My Father’s Tomatoes

I started my first vegetable garden in a long time this year. It’s very small, consisting of two white cedar raised beds (gardenraisedbeds.com) and a few extra planters for patio tomatoes and herbs. The lettuce and Swiss chard in the raised beds seem stunted, possibly due to the chilly and wet spring and early summer, possibly due to the soil-compost mix, probably because I don’t know what I’m doing.

My circle of local friends is absolutely chockablock with master gardeners, one of whom writes a gardening blog (http://www.commonweeder.com). I turn to all of them for advice and if not too late, I take it. However, we already have eaten one ripe tomato and have another red one on a vine, both very early for gardens in these hills. One of my master gardeners accused me of painting it. Beginner’s luck, I said.

His wife, another master gardener, warned me that gardening is an addiction. She’s correct: I’m already plotting and planning expansion, especially for asparagus, which will keep us waiting for two years, at least. We are low on room with sun near the house, so the plotting may be thwarted. We have a large field next to the house, but we’re staying out of there with the exception of planting fruit trees and plants the pollinators like, leaving the space to the deer, the bears, the bees, butterflies and birds.

My father was no gardener, but he spent a lot of his childhood on his uncle’s farm outside of Philadelphia, and so was familiar with the rhythm of the seasons and planting, a fact not revealed to me until one of the last summers he was well. He carved up the yard behind their small house in North Carolina, to which they retired from Brooklyn. He knew to dig it and dung it, a feat of backbreaking energy that was also a revelation.

He planted tomatoes and nothing else. Rows and rows of tomatoes, possibly all the one type, because the harvest was overwhelming. My mother, a real city gal, had them coming out of her ears, but she had no impulse to can them, nor room to freeze the sauce that she made. Spaghetti sauce and sliced tomatoes appeared on everything.

That was it, though: the start and the end of his foray into gardening, possibly because he got sick that year, possibly because he’d gotten it out of his system. I can’t remember and there’s nobody to ask. My father died in that house after a very long illness, during which my mother hired a fellow to mow the yard weekly, but I still could see the outlines of my father’s hard work, of his tomato patch, the day I moved my mother out of that house.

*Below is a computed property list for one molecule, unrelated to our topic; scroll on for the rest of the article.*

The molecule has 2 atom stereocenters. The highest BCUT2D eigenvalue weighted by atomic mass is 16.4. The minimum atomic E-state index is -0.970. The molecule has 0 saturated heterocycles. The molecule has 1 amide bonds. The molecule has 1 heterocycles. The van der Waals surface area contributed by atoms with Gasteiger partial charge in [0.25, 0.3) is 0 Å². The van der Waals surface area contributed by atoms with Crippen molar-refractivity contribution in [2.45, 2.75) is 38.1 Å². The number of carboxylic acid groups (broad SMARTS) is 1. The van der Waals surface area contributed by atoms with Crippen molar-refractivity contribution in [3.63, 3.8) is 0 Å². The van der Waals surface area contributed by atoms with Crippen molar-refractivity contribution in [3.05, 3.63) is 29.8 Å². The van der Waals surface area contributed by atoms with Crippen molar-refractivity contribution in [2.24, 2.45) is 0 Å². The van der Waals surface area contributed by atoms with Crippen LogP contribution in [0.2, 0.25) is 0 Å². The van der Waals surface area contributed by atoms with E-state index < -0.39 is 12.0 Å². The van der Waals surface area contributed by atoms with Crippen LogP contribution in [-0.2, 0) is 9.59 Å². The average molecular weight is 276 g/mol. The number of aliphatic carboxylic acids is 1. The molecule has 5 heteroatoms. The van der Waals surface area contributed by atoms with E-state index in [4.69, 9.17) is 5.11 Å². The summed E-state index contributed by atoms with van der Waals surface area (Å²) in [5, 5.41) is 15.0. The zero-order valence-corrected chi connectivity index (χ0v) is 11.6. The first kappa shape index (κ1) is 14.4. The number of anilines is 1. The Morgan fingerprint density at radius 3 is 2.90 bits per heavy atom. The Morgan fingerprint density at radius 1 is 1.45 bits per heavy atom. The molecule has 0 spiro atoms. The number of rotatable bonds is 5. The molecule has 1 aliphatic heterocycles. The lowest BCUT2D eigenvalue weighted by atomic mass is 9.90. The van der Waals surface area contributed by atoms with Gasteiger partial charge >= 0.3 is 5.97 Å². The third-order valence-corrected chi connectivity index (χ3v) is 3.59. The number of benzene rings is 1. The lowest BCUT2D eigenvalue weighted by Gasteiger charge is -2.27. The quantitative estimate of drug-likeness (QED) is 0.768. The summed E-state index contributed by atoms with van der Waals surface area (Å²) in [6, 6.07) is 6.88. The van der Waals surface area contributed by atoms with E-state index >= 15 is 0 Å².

8 thoughts on “My Father’s Tomatoes

  1. Finding things out about parents late in life really speaks to me. By the time you met me in Melrose, I was out of the gardening phase of my life, but in my early home-owning years I become addicted to gardening. Those were good years and they may come back, just like your father’s interest came back. Good stuff.

    1. Thanks for reading and commenting, Steve! There’s a lot of pleasure in having pots of growing things on the patio!

  2. Sounds to me like you are doing well. And I can tell you that the garden blogger you speak of has her own vegetable disasters this years. That is just the life of a gardener.

  3. How I regret reading well written pieces that kindle in me even the remotest desire to garden. Your piece fills me with great regret. I fear I may follow your first link and explore purchasing a raised cedar planting frame. You are leading me down the garden path, and I can’t seem to stop. Please write about the joys of napping. Soon, please.

    1. Will do, although with the gardening, I’ve forgotten how to nap. Write what you know.

  4. I loved your tomato story…and yes, it has been a hard summer for veggies with one day rain, next day 90 plus degrees, bugs etc. My administrator of our garden has no tomatoes yet! You beat him…always a good sign of top notch, if only a beginner, gardener. He had to replant peas, fave beans, and basil…and in addition no parsnips even came up. Don’t be discouraged, but you have now joined the select group of gardeners who have successes and failures, but always keep going and hope for better results next year!

  5. This is a lovely story! It reminds me of my own introduction to gardening. My interest came from my Aunt Marion (Richard, David and John’s mother). She gardened here in Hawley and so it seemed like the thing to do in the summer. But we did not really know what to do when we started our first garden. Jerry did research and we made and continue to make mistakes. BUT we are garden addicts.

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